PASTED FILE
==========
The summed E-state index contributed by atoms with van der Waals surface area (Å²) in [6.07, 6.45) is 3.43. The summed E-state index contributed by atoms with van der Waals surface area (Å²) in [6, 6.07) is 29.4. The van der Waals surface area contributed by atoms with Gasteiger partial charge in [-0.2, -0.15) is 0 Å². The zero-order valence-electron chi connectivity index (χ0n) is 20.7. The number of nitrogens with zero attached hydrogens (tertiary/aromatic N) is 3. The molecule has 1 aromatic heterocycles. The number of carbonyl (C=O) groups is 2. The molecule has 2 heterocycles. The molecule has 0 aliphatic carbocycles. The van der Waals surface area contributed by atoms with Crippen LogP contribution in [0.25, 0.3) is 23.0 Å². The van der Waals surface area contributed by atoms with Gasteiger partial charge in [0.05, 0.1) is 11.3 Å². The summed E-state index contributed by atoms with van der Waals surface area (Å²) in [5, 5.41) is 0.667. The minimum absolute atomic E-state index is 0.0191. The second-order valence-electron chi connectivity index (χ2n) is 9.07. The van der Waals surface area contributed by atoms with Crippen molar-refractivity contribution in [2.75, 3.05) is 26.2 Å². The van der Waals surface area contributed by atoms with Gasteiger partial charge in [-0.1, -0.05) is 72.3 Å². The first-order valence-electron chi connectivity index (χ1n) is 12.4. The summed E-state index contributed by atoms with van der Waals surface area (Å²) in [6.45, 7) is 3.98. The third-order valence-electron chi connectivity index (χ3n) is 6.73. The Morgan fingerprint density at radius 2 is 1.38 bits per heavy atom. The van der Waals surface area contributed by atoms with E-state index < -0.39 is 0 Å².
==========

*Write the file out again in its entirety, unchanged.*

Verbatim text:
The summed E-state index contributed by atoms with van der Waals surface area (Å²) in [6.07, 6.45) is 3.43. The summed E-state index contributed by atoms with van der Waals surface area (Å²) in [6, 6.07) is 29.4. The van der Waals surface area contributed by atoms with Gasteiger partial charge in [-0.2, -0.15) is 0 Å². The zero-order valence-electron chi connectivity index (χ0n) is 20.7. The number of nitrogens with zero attached hydrogens (tertiary/aromatic N) is 3. The molecule has 1 aromatic heterocycles. The number of carbonyl (C=O) groups is 2. The molecule has 2 heterocycles. The molecule has 0 aliphatic carbocycles. The van der Waals surface area contributed by atoms with Crippen LogP contribution in [0.25, 0.3) is 23.0 Å². The van der Waals surface area contributed by atoms with Gasteiger partial charge in [0.05, 0.1) is 11.3 Å². The summed E-state index contributed by atoms with van der Waals surface area (Å²) in [5, 5.41) is 0.667. The minimum absolute atomic E-state index is 0.0191. The second-order valence-electron chi connectivity index (χ2n) is 9.07. The van der Waals surface area contributed by atoms with Crippen molar-refractivity contribution in [2.75, 3.05) is 26.2 Å². The van der Waals surface area contributed by atoms with Gasteiger partial charge in [-0.1, -0.05) is 72.3 Å². The first-order valence-electron chi connectivity index (χ1n) is 12.4. The summed E-state index contributed by atoms with van der Waals surface area (Å²) in [6.45, 7) is 3.98. The third-order valence-electron chi connectivity index (χ3n) is 6.73. The Morgan fingerprint density at radius 2 is 1.38 bits per heavy atom. The van der Waals surface area contributed by atoms with E-state index < -0.39 is 0 Å².